The three of us made our way into Tirana late that afternoon, though much of the city was closed on Sunday. Having been to other former Communist cities, I marveled at how much difference colorful paint made to all the concrete buildings; it really didn’t look that bad. I particularly liked the Bllovu District, which once the home of the government elites during Communist times but was now a trendy neighborhood with outdoor cafes reminiscent of Paris or Vienna. We also hiked out of town to the statue of Mother Theresa (native Albanian), a location that featured a fine view of the city and surprisingly large mountains looming fairly nearby.

We all felt a bit bad planning to leave Tirana the next morning but it seemed we’d had a good look at the city Sunday afternoon. And, we all had other places to get to. After traveling with Randi for three days, I bid her adieu, trusting her care to Nilesh as they were both on their way to Greece. In truth, Randi was an asset to me and was never in need of any protection or help from myself or Nilesh. Our separate destinations meant we couldn’t even leave from the same bus station. Well, also because even the capital city of Tirana doesn’t really have a bus station. Instead, buses bound for different directions leave from street corners at different parts of the city. So their bus, headed east, left from the opposite side of the city as my bus to the south.

Even though my bus was full sized (not a furgon), we still didn’t buy tickets at a window or even from the driver. Instead, there was an attendant on board who gradually made his way through the bus and asked the destination before quoting a price. My trip was a lengthy one, almost 8 hours to Saranda, in the far south of the country. I had arranged to stay at the Hairy Lemon Hostel, run by a cheerful and youthful British women. Somehow, she found me before I found the hostel. Saranda was further evidence of the riddling juxtaposition of Albania—it was part sea side resort with a pleasant harbor and promenade, but the hostel was located outside of town, along a dirt road, littered with trash, and past half finished edifices. The hostel was actually on the 8th floor and the balcony not only gave a fine view of a small beach below but also of the Greek island of Corfu just offshore and reachable via a short ferry ride from the harbor. After a long travel day, I lounged at the small beach and dipped into the crisp, clear refreshing ocean waters.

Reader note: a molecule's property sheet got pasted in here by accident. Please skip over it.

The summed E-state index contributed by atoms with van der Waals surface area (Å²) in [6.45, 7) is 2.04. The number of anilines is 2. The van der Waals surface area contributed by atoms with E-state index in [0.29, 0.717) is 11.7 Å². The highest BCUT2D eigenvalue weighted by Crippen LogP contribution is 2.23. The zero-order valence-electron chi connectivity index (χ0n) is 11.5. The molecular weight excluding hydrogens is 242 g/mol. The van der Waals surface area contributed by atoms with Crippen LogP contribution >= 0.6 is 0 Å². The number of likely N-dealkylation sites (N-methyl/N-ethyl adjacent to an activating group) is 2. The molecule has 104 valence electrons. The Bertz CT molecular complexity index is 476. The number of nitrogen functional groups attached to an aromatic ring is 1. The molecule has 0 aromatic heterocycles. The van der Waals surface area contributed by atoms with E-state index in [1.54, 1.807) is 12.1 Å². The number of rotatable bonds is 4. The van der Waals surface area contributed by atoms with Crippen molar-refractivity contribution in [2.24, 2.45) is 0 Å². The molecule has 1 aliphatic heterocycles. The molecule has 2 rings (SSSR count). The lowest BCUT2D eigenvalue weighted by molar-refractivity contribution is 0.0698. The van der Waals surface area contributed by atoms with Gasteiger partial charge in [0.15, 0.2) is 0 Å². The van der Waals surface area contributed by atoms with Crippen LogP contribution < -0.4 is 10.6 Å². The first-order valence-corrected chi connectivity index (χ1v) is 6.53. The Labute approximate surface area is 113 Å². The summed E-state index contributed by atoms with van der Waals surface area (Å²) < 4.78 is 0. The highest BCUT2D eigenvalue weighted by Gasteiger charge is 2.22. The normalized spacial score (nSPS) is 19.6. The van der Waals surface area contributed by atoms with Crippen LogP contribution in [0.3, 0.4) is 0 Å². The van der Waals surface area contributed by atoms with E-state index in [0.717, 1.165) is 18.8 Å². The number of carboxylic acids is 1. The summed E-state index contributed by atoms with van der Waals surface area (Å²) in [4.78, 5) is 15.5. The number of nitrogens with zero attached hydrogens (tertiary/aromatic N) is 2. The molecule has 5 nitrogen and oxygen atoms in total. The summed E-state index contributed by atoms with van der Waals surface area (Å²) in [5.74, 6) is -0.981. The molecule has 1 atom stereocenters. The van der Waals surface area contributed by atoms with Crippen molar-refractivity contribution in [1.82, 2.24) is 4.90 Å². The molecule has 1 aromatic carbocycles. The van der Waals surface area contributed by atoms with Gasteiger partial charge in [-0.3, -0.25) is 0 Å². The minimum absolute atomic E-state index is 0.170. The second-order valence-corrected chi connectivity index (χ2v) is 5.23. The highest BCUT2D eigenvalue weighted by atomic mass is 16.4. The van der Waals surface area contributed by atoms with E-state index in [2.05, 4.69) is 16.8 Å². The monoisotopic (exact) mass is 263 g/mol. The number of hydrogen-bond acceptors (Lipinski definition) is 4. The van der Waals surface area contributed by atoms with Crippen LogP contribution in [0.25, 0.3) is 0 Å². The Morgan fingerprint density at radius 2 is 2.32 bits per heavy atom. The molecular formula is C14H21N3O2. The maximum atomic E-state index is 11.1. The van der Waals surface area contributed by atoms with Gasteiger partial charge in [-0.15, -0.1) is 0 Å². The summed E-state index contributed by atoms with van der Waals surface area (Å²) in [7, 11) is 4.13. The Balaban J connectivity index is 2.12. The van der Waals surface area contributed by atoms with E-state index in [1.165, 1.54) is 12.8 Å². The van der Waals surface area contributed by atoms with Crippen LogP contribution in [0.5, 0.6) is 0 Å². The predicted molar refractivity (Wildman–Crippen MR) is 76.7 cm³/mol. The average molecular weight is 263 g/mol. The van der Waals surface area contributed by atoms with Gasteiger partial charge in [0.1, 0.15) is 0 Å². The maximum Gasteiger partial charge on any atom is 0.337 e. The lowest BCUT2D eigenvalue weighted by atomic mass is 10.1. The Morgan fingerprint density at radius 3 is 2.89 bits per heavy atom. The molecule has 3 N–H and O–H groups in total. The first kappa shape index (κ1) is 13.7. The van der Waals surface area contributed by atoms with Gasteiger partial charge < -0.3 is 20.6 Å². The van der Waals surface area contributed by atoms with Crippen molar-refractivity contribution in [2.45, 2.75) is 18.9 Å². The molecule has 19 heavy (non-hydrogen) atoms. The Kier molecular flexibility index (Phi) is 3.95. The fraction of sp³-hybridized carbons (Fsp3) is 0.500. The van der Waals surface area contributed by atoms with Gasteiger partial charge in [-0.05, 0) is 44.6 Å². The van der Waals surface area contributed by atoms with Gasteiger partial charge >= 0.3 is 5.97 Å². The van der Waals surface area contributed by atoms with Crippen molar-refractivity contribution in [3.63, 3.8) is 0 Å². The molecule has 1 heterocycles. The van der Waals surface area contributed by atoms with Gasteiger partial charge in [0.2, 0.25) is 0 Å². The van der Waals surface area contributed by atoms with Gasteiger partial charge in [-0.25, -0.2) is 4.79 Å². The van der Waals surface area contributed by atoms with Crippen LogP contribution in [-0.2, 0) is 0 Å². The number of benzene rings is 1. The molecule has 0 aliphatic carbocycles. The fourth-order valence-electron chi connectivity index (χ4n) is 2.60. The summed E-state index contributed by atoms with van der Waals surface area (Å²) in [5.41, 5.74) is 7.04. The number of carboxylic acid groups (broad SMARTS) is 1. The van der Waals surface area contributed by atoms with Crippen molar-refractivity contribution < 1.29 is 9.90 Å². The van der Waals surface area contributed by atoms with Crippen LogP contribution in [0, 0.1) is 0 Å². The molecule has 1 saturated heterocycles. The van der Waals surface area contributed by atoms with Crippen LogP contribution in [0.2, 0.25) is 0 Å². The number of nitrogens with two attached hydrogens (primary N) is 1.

I split my second day in Saranda on two attractions outside the city. I took a bus even further south, to within just miles of the Greek border to Butrint, the site of an impressive array of Roman ruins set along a peaceful lagoon, attractive enough to be worth visiting even if amphitheatres and chapels dating back over two millennia didn’t exist in fairly pristine condition. After wandering for a few hours, I took a bus back towards Saranda but got out first at Ksamili Beach, a delightful patch of sand on a mostly pebbly ocean coastline. To complete the Edenic setting, several small islands hovered just offshore, though probably just beyond swimming distance. The beach side café served a more than passable lunch of pasta and a beer from Kosovo for around $3. Rather than wait for the bus back to Saranda, I did what the locals did and waved down a passing car, paying $1 for the thirty minute ride back into town. The evening was spent back in Saranda, strolling along its pleasant promenade.